**c**) strain comparison results for Type 2 stacking sequences.

**Figure 15.**Location of attached strain gauges and longitudinal strain (${\mathsf{\epsilon}}_{xx}$) value comparison for one-open-hole compressive tests: (

**a**) Location of strain gauges, (

**b**) strain comparison results for location ① and ②, and (

**c**) strain comparison results for location ③ of the specimens.

**Figure 16.**Location of attached strain gauges and longitudinal strain (${\mathsf{\epsilon}}_{xx}$) value comparison for two-open-hole tensile tests: (

**a**) Location of strain gauges, (

**b**) strain comparison results for location ①, and (

**c**) strain comparison results for location ② and ③ of the specimens.

**Figure 17.**Location of attached strain gauges and longitudinal strain (${\mathsf{\epsilon}}_{xx}$) value comparison for two-open-hole compressive tests: (

**a**) Location of strain gauges, (

**b**) strain comparison results for location ①, and (

**c**) strain comparison results for location ② and ③ of the specimens.

**Figure 18.**Load-displacement curve for one-open-hole tensile analysis result with each damage points and the corresponding calculated damage contour when the (

**a**) shear failure, (

**b**) matrix tension failure, and (

**c**) fiber tension failure damage variable become 1 or greater, and (

**d**) final fracture occurs.

**Figure 19.**Load-displacement curve for two-open-hole compressive analysis result with each damage points and the corresponding calculated damage contour when the (

**a**) shear failure and (

**b**) matrix tension failure damage variable become 1 or greater and (

**c**) final fracture occurs.

**Figure 20.**Fractured test specimen for (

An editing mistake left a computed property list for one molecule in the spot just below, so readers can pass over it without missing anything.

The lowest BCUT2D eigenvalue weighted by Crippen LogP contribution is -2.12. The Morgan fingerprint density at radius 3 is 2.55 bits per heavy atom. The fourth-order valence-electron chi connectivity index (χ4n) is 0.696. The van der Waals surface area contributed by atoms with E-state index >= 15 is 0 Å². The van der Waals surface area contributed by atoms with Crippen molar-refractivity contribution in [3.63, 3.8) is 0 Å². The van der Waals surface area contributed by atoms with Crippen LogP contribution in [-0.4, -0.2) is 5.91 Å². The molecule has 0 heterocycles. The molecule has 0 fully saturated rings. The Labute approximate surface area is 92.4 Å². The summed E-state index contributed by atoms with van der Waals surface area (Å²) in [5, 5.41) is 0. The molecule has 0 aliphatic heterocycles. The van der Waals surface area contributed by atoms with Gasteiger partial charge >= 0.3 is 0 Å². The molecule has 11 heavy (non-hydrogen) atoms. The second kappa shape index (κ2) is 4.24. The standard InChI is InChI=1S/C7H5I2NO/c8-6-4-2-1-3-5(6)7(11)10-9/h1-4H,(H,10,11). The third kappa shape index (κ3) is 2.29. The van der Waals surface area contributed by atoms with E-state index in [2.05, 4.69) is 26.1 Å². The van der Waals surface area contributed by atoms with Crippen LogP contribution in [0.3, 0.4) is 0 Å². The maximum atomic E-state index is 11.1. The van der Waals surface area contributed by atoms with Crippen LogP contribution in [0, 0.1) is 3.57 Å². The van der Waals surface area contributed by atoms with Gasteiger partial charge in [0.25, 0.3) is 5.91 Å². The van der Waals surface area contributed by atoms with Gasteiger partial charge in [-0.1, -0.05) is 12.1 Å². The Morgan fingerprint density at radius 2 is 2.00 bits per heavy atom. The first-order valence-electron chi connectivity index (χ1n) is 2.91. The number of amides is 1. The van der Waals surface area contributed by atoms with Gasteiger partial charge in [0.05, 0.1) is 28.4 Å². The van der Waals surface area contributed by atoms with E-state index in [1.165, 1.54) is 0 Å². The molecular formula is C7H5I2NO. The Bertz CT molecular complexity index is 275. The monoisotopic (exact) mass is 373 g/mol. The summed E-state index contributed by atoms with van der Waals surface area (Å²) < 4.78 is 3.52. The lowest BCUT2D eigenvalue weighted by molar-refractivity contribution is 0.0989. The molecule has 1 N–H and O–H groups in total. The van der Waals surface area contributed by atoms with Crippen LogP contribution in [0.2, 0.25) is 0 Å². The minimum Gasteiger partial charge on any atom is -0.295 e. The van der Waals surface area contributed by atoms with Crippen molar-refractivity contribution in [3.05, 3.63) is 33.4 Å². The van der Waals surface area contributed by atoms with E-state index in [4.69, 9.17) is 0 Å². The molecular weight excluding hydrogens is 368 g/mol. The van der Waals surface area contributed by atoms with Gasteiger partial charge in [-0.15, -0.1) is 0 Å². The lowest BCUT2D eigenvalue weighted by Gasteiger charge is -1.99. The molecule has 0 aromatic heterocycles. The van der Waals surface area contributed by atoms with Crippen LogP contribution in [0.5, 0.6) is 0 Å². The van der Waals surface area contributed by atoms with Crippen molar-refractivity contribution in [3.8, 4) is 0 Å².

**a**) one-open-hole tensile test and (

**b**) two-open-hole compressive test.

Property | Symbol | Units | Value |
---|---|---|---|

Longitudinal modulus | ${E}_{1}$ | GPa | 147.7 |

Transverse modulus | ${E}_{2}$ | GPa | 8.52 |

Shear modulus | ${G}_{12}$ | GPa | 4.59 |

Poisson’s ratio | ${v}_{12}$ | - | 0.3 |

Longitudinal tensile strength | ${X}_{t}$ | MPa | 2737 |

Transverse tensile strength | ${X}_{c}$ | MPa | 1600 |

Longitudinal compressive strength | ${Y}_{t}$ | MPa | 51.32 |

Transverse compressive strength | ${Y}_{c}$ | MPa | 201.08 |

Shear strength | ${S}_{12}$ | MPa | 81.0 |

Fiber tensile fracture energy | ${G}_{ft}$ | kN/m^{2} | 180 |

Fiber compressive fracture energy | ${G}_{fc}$ | kN/m^{2} | 100 |

Matrix tensile fracture energy | ${G}_{mt}$ | kN/m^{2} | 0.30 |

Matrix compressive fracture energy | ${G}_{mc}$ | kN/m^{2} | 1.71 |

Specimen Type | Stacking Sequence |
---|---|

Type 1 | [0/+45/−45/90]_{s} |

Type 2 | [0/+45/0/−45]_{s} |

© 2019 by the authors. Licensee MDPI, Basel, Switzerland. This article is an open access article distributed under the terms and conditions of the Creative Commons Attribution (CC BY) license (http://creativecommons.org/licenses/by/4.0/).

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**MDPI and ACS Style**

Yoon, D.; Kim, S.; Kim, J.; Doh, Y. Development and Evaluation of Crack Band Model Implemented Progressive Failure Analysis Method for Notched Composite Laminate. *Appl. Sci.* **2019**, *9*, 5572.
https://doi.org/10.3390/app9245572

**AMA Style**

Yoon D, Kim S, Kim J, Doh Y. Development and Evaluation of Crack Band Model Implemented Progressive Failure Analysis Method for Notched Composite Laminate. *Applied Sciences*. 2019; 9(24):5572.
https://doi.org/10.3390/app9245572

**Chicago/Turabian Style**

Yoon, Donghyun, Sangdeok Kim, Jaehoon Kim, and Youngdae Doh. 2019. "Development and Evaluation of Crack Band Model Implemented Progressive Failure Analysis Method for Notched Composite Laminate" *Applied Sciences* 9, no. 24: 5572.
https://doi.org/10.3390/app9245572